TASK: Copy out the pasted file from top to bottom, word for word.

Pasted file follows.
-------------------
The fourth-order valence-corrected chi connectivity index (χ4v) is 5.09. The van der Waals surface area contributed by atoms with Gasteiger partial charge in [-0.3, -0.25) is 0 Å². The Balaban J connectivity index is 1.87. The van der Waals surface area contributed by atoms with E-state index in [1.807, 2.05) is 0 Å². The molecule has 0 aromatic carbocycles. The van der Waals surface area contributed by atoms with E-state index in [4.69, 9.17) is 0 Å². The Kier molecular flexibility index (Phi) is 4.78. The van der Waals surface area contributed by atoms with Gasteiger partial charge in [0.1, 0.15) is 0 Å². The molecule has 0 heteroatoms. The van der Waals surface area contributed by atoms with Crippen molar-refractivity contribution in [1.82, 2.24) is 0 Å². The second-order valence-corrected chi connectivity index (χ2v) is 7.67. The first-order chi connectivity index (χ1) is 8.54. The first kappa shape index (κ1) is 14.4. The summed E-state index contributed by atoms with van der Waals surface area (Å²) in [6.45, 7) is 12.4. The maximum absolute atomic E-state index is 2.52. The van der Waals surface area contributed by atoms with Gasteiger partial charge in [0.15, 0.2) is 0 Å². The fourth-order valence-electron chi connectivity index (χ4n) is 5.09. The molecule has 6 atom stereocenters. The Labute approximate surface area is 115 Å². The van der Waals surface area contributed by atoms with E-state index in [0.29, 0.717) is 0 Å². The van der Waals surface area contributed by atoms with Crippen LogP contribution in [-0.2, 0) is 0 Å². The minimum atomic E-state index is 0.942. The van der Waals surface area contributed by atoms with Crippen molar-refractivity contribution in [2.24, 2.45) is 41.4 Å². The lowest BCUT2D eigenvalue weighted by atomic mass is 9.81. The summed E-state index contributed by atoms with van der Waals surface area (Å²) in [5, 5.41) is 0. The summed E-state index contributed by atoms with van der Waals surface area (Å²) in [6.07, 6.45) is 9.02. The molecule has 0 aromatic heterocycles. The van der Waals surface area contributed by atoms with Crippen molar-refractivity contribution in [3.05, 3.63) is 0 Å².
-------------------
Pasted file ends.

The fourth-order valence-corrected chi connectivity index (χ4v) is 5.09. The van der Waals surface area contributed by atoms with Gasteiger partial charge in [-0.3, -0.25) is 0 Å². The Balaban J connectivity index is 1.87. The van der Waals surface area contributed by atoms with E-state index in [1.807, 2.05) is 0 Å². The molecule has 0 aromatic carbocycles. The van der Waals surface area contributed by atoms with E-state index in [4.69, 9.17) is 0 Å². The Kier molecular flexibility index (Phi) is 4.78. The van der Waals surface area contributed by atoms with Gasteiger partial charge in [0.1, 0.15) is 0 Å². The molecule has 0 heteroatoms. The van der Waals surface area contributed by atoms with Crippen molar-refractivity contribution in [1.82, 2.24) is 0 Å². The second-order valence-corrected chi connectivity index (χ2v) is 7.67. The first-order chi connectivity index (χ1) is 8.54. The first kappa shape index (κ1) is 14.4. The summed E-state index contributed by atoms with van der Waals surface area (Å²) in [6.45, 7) is 12.4. The maximum absolute atomic E-state index is 2.52. The van der Waals surface area contributed by atoms with Gasteiger partial charge in [0.15, 0.2) is 0 Å². The fourth-order valence-electron chi connectivity index (χ4n) is 5.09. The molecule has 6 atom stereocenters. The Labute approximate surface area is 115 Å². The van der Waals surface area contributed by atoms with E-state index in [0.29, 0.717) is 0 Å². The van der Waals surface area contributed by atoms with Crippen LogP contribution in [-0.2, 0) is 0 Å². The minimum atomic E-state index is 0.942. The van der Waals surface area contributed by atoms with Crippen molar-refractivity contribution in [2.24, 2.45) is 41.4 Å². The lowest BCUT2D eigenvalue weighted by atomic mass is 9.81. The summed E-state index contributed by atoms with van der Waals surface area (Å²) in [5, 5.41) is 0. The summed E-state index contributed by atoms with van der Waals surface area (Å²) in [6.07, 6.45) is 9.02. The molecule has 0 aromatic heterocycles. The van der Waals surface area contributed by atoms with Crippen molar-refractivity contribution in [3.05, 3.63) is 0 Å².